The second reason you want to blog instead of using social media is even more important, although more philosophical in nature. You want to “own” your platform. You want to have full access and control over your content, how it is displayed, and how it is searched. By creating your content on a social media platform, you are really (and legally) granting them full control over your content. Social media platforms come and go (Remember MySpace? Me neither…) and we don’t know what will be the popular platform with your market in a couple years. By owning your content creation space, you can simply use the new social media platforms to direct traffic to the same place you’ve been sending them for years. And all the content you’ve created for years stays put, increasing the depth of your gravity well over time. Which brings me to another important point…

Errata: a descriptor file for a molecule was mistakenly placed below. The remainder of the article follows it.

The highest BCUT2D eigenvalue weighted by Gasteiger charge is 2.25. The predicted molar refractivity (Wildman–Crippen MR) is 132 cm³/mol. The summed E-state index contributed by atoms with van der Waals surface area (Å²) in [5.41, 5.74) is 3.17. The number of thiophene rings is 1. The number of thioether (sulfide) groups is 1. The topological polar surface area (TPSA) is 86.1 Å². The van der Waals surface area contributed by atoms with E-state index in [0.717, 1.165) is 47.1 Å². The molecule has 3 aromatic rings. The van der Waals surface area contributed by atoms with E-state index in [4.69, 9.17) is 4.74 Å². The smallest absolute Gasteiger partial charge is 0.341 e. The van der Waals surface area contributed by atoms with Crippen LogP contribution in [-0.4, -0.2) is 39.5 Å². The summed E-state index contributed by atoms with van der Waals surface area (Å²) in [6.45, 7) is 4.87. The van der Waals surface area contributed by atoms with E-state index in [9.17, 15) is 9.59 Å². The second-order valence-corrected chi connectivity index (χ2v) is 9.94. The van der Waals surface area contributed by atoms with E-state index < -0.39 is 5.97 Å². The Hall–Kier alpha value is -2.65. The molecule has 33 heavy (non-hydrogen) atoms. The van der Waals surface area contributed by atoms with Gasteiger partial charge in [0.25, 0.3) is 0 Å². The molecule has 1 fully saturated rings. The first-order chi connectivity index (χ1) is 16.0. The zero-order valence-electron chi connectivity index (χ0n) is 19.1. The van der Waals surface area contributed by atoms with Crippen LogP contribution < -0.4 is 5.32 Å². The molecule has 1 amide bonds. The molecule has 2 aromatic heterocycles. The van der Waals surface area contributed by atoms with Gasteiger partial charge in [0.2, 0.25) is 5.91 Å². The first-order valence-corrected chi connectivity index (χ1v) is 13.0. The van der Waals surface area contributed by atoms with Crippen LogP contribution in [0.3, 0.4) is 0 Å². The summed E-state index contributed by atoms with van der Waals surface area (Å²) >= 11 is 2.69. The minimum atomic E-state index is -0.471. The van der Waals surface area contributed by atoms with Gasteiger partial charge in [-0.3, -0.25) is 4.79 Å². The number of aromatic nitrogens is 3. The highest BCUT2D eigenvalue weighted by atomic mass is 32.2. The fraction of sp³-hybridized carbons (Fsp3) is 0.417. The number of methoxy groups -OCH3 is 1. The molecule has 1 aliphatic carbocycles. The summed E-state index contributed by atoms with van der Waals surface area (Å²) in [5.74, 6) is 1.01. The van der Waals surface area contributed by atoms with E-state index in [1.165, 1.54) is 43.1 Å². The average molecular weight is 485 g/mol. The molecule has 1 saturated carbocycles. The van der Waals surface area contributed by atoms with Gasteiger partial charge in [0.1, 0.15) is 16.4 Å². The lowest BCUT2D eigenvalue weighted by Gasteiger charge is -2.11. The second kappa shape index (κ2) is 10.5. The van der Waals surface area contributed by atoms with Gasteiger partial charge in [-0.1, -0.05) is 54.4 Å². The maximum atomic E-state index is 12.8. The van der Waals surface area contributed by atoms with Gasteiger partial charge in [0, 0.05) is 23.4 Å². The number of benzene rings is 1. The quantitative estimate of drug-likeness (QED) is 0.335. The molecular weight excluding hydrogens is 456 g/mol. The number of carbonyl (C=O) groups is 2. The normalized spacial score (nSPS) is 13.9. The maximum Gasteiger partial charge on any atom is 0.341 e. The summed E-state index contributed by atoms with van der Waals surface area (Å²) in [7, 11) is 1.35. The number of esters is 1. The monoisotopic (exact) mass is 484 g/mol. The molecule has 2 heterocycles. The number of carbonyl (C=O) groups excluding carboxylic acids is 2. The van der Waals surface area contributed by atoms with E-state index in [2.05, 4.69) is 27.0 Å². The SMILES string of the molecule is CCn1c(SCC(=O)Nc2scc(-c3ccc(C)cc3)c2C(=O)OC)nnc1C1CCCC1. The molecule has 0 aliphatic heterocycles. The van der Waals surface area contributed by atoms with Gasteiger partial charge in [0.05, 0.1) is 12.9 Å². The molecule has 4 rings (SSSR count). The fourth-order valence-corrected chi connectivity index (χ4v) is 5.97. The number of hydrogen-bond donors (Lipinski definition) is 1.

There is no such thing as a website launch for an OMP

An Online Marketing Platform never actually “launches”. There is no date on which you site is “complete” and you can then forget about it and move onto other marketing projects. An Online Marketing Platform is never, ever finished. It is always a work in progress.  

Certainly, you may have a “Go Live” date, in which the public can begin accessing your new site, but this is not the single event it used to be in the days when we put brochures online for customers and called them “websites”. In fact, this is perhaps the single greatest difference between a website and an OMP. A website is a presentation, whereas an OMP is a conversation. You don’t have a conversation with someone by walking into the room, reading a paragraph or two, then walking out. That would actually be just a bit weird.